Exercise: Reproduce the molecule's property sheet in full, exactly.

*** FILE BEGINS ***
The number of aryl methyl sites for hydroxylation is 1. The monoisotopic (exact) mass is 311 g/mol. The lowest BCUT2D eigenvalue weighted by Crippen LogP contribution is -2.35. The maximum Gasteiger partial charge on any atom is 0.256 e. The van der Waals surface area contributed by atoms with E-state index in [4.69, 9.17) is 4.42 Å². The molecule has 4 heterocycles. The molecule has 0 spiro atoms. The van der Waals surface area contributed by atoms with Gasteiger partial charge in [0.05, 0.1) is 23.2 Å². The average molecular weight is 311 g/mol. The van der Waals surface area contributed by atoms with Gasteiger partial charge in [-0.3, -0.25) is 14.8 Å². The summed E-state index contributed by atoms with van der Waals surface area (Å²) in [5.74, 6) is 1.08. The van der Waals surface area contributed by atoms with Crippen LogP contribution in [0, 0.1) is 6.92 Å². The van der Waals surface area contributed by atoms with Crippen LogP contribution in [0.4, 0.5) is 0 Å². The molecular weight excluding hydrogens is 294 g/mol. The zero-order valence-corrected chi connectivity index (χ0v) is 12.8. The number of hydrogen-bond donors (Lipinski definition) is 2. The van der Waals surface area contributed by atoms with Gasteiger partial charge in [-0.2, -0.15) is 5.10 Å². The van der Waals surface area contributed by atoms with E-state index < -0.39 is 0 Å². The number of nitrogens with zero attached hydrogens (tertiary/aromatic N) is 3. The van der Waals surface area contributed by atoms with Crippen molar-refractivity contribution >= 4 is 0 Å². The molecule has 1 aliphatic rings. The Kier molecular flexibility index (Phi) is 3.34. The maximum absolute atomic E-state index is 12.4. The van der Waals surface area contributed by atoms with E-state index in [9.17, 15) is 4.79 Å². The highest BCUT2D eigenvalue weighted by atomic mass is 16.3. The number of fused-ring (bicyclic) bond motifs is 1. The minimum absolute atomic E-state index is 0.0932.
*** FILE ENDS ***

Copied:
The number of aryl methyl sites for hydroxylation is 1. The monoisotopic (exact) mass is 311 g/mol. The lowest BCUT2D eigenvalue weighted by Crippen LogP contribution is -2.35. The maximum Gasteiger partial charge on any atom is 0.256 e. The van der Waals surface area contributed by atoms with E-state index in [4.69, 9.17) is 4.42 Å². The molecule has 4 heterocycles. The molecule has 0 spiro atoms. The van der Waals surface area contributed by atoms with Gasteiger partial charge in [0.05, 0.1) is 23.2 Å². The average molecular weight is 311 g/mol. The van der Waals surface area contributed by atoms with Gasteiger partial charge in [-0.3, -0.25) is 14.8 Å². The summed E-state index contributed by atoms with van der Waals surface area (Å²) in [5.74, 6) is 1.08. The van der Waals surface area contributed by atoms with Crippen LogP contribution in [0, 0.1) is 6.92 Å². The van der Waals surface area contributed by atoms with Crippen LogP contribution in [0.4, 0.5) is 0 Å². The molecular weight excluding hydrogens is 294 g/mol. The zero-order valence-corrected chi connectivity index (χ0v) is 12.8. The number of hydrogen-bond donors (Lipinski definition) is 2. The van der Waals surface area contributed by atoms with Gasteiger partial charge in [-0.2, -0.15) is 5.10 Å². The van der Waals surface area contributed by atoms with E-state index < -0.39 is 0 Å². The number of nitrogens with zero attached hydrogens (tertiary/aromatic N) is 3. The van der Waals surface area contributed by atoms with Crippen molar-refractivity contribution >= 4 is 0 Å². The molecule has 1 aliphatic rings. The Kier molecular flexibility index (Phi) is 3.34. The maximum absolute atomic E-state index is 12.4. The van der Waals surface area contributed by atoms with E-state index in [9.17, 15) is 4.79 Å². The highest BCUT2D eigenvalue weighted by atomic mass is 16.3. The number of fused-ring (bicyclic) bond motifs is 1. The minimum absolute atomic E-state index is 0.0932.